Adelaide Brighton cements in a higher profit

Leading cement and construction material manufacturer Adelaide Brighton Cement (ASX: ABC) has reported a 4.5% increase in revenue to a record half year result of $579.3 million and a 2.9% increase in underlying net profit after tax to $60.9 million for the half year ended June. The underlying result adjusts for a one-off gain of $7.6 million received in the first half of the 2012 financial year.

The board has declared an interim dividend of 7.5 cents per share, which represents a payout ratio of 78% on earnings per share of 9.6 cents.

In the results presentation, management stated that it anticipates sales volumes for the full year to December to be similar to 2012, with a number of projects in expected to offset a continuing weak trend in residential and non-residential building demand. The company has also begun selling off land surplus to requirements. Management suggests cash from land sales over the next 10 years could approach $110 million.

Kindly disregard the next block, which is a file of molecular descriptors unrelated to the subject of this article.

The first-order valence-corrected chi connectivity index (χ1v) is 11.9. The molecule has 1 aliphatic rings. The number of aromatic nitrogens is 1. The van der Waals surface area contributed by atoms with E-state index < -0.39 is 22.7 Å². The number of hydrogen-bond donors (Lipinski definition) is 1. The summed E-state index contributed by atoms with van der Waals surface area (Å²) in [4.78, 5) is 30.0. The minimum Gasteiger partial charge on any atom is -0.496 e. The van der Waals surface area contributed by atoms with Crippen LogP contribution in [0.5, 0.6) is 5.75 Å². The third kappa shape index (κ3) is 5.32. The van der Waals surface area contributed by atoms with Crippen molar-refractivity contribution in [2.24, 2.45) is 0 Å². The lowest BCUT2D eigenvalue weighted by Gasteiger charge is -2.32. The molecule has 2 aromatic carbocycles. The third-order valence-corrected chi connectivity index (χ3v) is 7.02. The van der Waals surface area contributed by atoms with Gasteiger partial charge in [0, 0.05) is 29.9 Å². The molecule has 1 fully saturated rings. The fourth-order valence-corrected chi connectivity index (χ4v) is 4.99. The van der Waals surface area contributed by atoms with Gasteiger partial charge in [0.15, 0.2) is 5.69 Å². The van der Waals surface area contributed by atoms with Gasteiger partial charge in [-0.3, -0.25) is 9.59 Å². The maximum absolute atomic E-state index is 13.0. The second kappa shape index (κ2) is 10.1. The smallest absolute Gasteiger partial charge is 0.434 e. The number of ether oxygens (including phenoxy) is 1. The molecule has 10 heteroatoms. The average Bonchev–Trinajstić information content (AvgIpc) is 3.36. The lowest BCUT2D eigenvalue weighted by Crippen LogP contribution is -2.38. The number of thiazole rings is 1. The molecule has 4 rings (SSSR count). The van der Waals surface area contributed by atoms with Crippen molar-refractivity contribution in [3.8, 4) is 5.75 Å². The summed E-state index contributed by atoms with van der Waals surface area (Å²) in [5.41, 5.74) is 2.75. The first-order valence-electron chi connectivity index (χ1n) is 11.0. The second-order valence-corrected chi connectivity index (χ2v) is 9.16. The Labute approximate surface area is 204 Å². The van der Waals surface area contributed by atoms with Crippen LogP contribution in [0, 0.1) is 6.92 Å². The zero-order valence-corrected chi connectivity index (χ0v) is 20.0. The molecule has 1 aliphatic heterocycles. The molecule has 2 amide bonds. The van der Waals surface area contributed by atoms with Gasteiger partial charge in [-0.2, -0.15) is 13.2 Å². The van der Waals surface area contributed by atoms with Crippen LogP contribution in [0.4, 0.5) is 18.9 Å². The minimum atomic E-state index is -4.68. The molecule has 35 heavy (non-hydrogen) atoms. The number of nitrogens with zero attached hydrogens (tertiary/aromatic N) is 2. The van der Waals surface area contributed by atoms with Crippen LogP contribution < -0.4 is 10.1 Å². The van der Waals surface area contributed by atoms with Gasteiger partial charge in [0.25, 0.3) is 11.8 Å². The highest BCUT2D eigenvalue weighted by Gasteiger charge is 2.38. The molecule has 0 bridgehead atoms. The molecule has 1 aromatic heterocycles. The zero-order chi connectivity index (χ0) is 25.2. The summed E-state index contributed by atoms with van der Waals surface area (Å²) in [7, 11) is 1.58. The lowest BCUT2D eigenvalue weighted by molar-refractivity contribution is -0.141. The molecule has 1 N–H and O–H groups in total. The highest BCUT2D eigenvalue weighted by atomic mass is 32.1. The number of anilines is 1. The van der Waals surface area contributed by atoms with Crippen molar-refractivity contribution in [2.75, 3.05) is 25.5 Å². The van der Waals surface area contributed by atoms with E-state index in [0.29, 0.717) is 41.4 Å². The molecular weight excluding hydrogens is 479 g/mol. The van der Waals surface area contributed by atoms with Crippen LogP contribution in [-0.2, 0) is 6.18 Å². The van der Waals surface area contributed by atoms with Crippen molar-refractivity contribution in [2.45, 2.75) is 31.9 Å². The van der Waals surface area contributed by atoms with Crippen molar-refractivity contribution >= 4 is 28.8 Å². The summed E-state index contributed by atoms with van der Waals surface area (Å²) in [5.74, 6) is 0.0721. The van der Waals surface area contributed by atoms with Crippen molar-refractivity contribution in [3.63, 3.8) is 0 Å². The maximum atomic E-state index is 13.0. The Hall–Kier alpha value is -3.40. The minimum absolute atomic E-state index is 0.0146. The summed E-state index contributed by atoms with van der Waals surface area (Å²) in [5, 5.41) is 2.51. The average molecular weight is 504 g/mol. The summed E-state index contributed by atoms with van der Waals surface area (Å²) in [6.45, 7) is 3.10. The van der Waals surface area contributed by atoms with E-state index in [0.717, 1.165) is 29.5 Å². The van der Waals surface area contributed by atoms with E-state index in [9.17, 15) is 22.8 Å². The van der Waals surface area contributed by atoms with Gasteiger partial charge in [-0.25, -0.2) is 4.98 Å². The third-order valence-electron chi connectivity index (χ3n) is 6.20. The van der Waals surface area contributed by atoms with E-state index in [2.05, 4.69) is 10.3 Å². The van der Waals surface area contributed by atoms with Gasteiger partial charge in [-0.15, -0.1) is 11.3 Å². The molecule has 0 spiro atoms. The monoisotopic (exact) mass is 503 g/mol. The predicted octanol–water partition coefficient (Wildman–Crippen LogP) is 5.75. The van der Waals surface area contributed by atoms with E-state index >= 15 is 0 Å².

Results so far this reporting season from building-related companies has been on the whole pleasing. Boral (ASX: BLD) grew both its top line revenues and its underlying profits for the year, which along with a market rumour that the firm may make a play for fellow building material supplier CSR (ASX: CSR), makes the company one to watch.

New Zealand-based Fletcher Building (ASX: FBU) also managed to eke out an increase in earnings on the back of a 4% drop in sales, helped along by the reconstruction of earthquake damaged properties in NZ.

Foolish takeaway

Annualising Adelaide Brighton’s half-year result, the company is currently trading on a price-to-earnings ratio of 17 and a dividend yield of 4.6%. The company has benefitted from buoyant resource sector demand for cement and clinker while at the same time experiencing weak demand due to lacklustre building activity. With a continued slowing in resource sector demand expected, Adelaide Brighton will need building sector demand to take up the slack.

Profits for 2013 should hold up with management forecasting a full year net profit after tax in the range of $145 million to $155 million however all eyes are now on what to expect in 2014.

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Motley Fool contributor Tim McArthur does not own shares in any of the companies mentioned in this article.

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